An Art Based Protocol for Treating Trauma’s Ghosts 04/30/16
Integration is now a primary focus of state-of-the-art trauma treatment, but what exactly is being integrated? The physical, emotional, and intellectual aspects of trauma’s ghosts, most of which are implicit and thus not accessible through approaches that rely heavily on conscious awareness and verbal ability. These ghosts are triggered by idiosyncratic bodily experiences, feeling states, and mental impressions. Because they typically lack a solid connection to context, trauma’s ghosts are difficult to transform into memories that can be recalled at will. Not being able to access traumatic memories often causes anxiety, and haphazard exposure to available traumatic memories often causes flooding. The use of art in the treatment of trauma can be a way to gently integrate both implicit and explicit memories, yet because artmaking incorporates bodily experiences, feeling states, and mental impressions, it is possible for clinicians to mistake artmaking in general for targeted intervention and thus risk retraumatizing clients.
This experiential workshop will provide therapists with an in vivo rehearsal of a five-part trauma treatment protocol that uses art to: establish differentiation between the past and the present; facilitate a client-centered method for trauma exposure and distortion reduction; develop a sense of control over traumatic material while reducing hyper/hypoarousal; recognize positive aspects of self; and promote hopefulness and buoyancy. The protocol’s relationship to neurobiological factors associated with stress and resiliency will be explored briefly, but the primary focus of this workshop will be on the protocol itself and its relationship to the integrative framework of the Expressive Therapies Continuum, a balance-promoting assessment and intervention model from the world of art therapy. Understanding how the protocol fits within the ETC and its Media Dimension Variables will help clinicians grasp the difference between the technique-oriented management vs. the systems-oriented treatment of trauma’s ghosts.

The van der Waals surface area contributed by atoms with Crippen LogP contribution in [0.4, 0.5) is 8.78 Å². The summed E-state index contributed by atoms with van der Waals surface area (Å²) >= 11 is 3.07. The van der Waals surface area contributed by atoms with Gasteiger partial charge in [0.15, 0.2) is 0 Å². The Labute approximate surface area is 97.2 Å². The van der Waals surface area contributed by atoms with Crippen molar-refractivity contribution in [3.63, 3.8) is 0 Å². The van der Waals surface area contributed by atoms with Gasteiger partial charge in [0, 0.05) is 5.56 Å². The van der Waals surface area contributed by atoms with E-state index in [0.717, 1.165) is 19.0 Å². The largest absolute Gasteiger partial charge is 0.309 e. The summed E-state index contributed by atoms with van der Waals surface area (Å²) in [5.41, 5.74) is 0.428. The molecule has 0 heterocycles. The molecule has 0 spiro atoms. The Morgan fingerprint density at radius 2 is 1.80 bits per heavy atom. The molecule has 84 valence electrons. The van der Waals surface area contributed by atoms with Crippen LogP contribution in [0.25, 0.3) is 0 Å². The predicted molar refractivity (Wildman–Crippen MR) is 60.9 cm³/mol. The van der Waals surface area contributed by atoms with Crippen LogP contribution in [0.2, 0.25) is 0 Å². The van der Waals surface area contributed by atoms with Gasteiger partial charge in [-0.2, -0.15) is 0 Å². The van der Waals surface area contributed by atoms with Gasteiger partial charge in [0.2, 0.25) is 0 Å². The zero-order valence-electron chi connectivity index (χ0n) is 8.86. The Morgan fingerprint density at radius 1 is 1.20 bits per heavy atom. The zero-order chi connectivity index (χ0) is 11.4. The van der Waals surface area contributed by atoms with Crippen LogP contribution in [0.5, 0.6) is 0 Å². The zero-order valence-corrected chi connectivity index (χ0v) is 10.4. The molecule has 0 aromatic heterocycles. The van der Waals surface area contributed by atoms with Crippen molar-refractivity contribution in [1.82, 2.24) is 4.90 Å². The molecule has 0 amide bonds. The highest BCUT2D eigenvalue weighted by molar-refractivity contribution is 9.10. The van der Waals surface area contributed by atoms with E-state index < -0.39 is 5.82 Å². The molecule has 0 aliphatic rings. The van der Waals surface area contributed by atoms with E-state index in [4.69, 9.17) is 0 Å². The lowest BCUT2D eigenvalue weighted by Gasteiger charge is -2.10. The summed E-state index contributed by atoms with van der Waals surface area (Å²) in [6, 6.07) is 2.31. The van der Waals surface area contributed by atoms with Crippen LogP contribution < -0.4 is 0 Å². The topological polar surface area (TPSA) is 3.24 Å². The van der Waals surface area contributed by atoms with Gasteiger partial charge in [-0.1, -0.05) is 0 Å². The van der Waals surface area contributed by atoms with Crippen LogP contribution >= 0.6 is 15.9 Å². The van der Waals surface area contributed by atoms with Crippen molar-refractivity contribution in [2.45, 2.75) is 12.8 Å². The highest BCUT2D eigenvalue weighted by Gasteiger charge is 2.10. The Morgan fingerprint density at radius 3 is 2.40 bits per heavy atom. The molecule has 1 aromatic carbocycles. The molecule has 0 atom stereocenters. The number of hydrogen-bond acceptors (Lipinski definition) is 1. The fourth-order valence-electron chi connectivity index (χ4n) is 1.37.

Participants will be able to
describe four neurobiological factors associated with stress and resiliency.
work through a five-part art based trauma treatment protocol to familiarize themselves with implicit aspects and other subjective experiences elicited by the procedure.
identify the Media Dimension Variables that contribute toward the protocol’s utility as an integrative agent of change in the treatment of trauma.
Date: Saturday, April 30, 2016
Time: 1:00-3:00 pm
Location: Arc of the Arts Studio & Gallery / 4902 Grover Ave. / Austin, TX 78756
CEUs: 2.0 for TX counselors, marriage/family therapists, and social workers
Investment: $55 includes all materials; space is limited—register by April 23 to ensure your spot
Bring your business cards! My goal for all workshops is the sharing of knowledge and experience in a safe and supportive atmosphere, so please be prepared to be a co-creator of such an environment. Thanks!
ABCs for Therapists is an approved provider of continuing education for:
- The Texas Board of Examiners of Marriage and Family Therapists, provider #522
- The Texas Board of Examiners of Professional Counselors, provider # 1380
- The Texas State Board of Social Workers Examiners, provider #5825
Please note that ABCs for Therapists does not assume liability for your clothing or jewelry. Aprons/smocks will be provided for your convenience, but it is your responsibility to dress accordingly when working with art materials. Thank you!
cancellations received on or before 04/20:
Your workshop fee will be fully refunded, or you may donate your spot to someone else if you’d like.
cancellations received 04/21-04/25:
Your workshop fee will be 50% refunded, or you may donate your spot to someone else if you’d like.
cancellations received 04/26-04/30:
Your workshop fee will not be refunded, but you may donate your spot to someone else if you’d like.
Standards of competent practice in art therapy require a graduate education in art therapy as well as supervised training in art therapy. Attendees who lack these won't develop the knowledge and skills for competent art therapy practice, but they will enhance their understanding of the use of art in assessment and treatment.
About the Image on This Page
Lace and Ghosts was created by Victor Hugo in 1856. The original work is in the public domain in the United States because its copyright has expired per US copyright laws; this may or may not apply to other countries as well. Click here for more information.